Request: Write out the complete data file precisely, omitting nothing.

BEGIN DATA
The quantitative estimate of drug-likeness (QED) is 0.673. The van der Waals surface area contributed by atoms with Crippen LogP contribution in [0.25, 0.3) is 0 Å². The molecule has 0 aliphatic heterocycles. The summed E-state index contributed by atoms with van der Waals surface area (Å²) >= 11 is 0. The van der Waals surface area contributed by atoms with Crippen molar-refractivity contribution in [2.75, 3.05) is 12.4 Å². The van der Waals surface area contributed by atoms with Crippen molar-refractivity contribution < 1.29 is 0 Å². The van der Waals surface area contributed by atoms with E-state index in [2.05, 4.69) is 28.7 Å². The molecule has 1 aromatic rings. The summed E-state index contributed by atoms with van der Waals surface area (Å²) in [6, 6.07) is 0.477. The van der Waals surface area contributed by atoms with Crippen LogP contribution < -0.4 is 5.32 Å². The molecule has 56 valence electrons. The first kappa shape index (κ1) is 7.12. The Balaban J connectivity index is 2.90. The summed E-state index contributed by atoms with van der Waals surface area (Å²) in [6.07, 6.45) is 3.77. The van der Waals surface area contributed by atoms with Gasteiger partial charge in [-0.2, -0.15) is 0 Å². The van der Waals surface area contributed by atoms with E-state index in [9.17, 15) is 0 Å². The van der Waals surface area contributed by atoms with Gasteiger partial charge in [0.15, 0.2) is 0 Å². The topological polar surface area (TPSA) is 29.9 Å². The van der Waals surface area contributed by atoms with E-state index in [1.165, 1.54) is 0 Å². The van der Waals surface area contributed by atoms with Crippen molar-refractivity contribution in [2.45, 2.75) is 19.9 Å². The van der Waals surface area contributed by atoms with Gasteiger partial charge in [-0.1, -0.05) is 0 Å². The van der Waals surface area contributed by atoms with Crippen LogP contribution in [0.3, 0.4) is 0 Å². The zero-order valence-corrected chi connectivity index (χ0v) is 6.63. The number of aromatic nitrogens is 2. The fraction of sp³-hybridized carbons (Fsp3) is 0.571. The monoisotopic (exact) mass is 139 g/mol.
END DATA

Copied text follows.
The quantitative estimate of drug-likeness (QED) is 0.673. The van der Waals surface area contributed by atoms with Crippen LogP contribution in [0.25, 0.3) is 0 Å². The molecule has 0 aliphatic heterocycles. The summed E-state index contributed by atoms with van der Waals surface area (Å²) >= 11 is 0. The van der Waals surface area contributed by atoms with Crippen molar-refractivity contribution in [2.75, 3.05) is 12.4 Å². The van der Waals surface area contributed by atoms with Crippen molar-refractivity contribution < 1.29 is 0 Å². The van der Waals surface area contributed by atoms with E-state index in [2.05, 4.69) is 28.7 Å². The molecule has 1 aromatic rings. The summed E-state index contributed by atoms with van der Waals surface area (Å²) in [6, 6.07) is 0.477. The van der Waals surface area contributed by atoms with Crippen LogP contribution < -0.4 is 5.32 Å². The molecule has 56 valence electrons. The first kappa shape index (κ1) is 7.12. The Balaban J connectivity index is 2.90. The summed E-state index contributed by atoms with van der Waals surface area (Å²) in [6.07, 6.45) is 3.77. The van der Waals surface area contributed by atoms with Gasteiger partial charge in [-0.2, -0.15) is 0 Å². The van der Waals surface area contributed by atoms with E-state index in [9.17, 15) is 0 Å². The van der Waals surface area contributed by atoms with Gasteiger partial charge in [0.15, 0.2) is 0 Å². The topological polar surface area (TPSA) is 29.9 Å². The van der Waals surface area contributed by atoms with E-state index in [1.165, 1.54) is 0 Å². The van der Waals surface area contributed by atoms with Crippen molar-refractivity contribution in [2.45, 2.75) is 19.9 Å². The van der Waals surface area contributed by atoms with Gasteiger partial charge in [-0.1, -0.05) is 0 Å². The van der Waals surface area contributed by atoms with Crippen LogP contribution in [0.3, 0.4) is 0 Å². The zero-order valence-corrected chi connectivity index (χ0v) is 6.63. The number of aromatic nitrogens is 2. The fraction of sp³-hybridized carbons (Fsp3) is 0.571. The monoisotopic (exact) mass is 139 g/mol.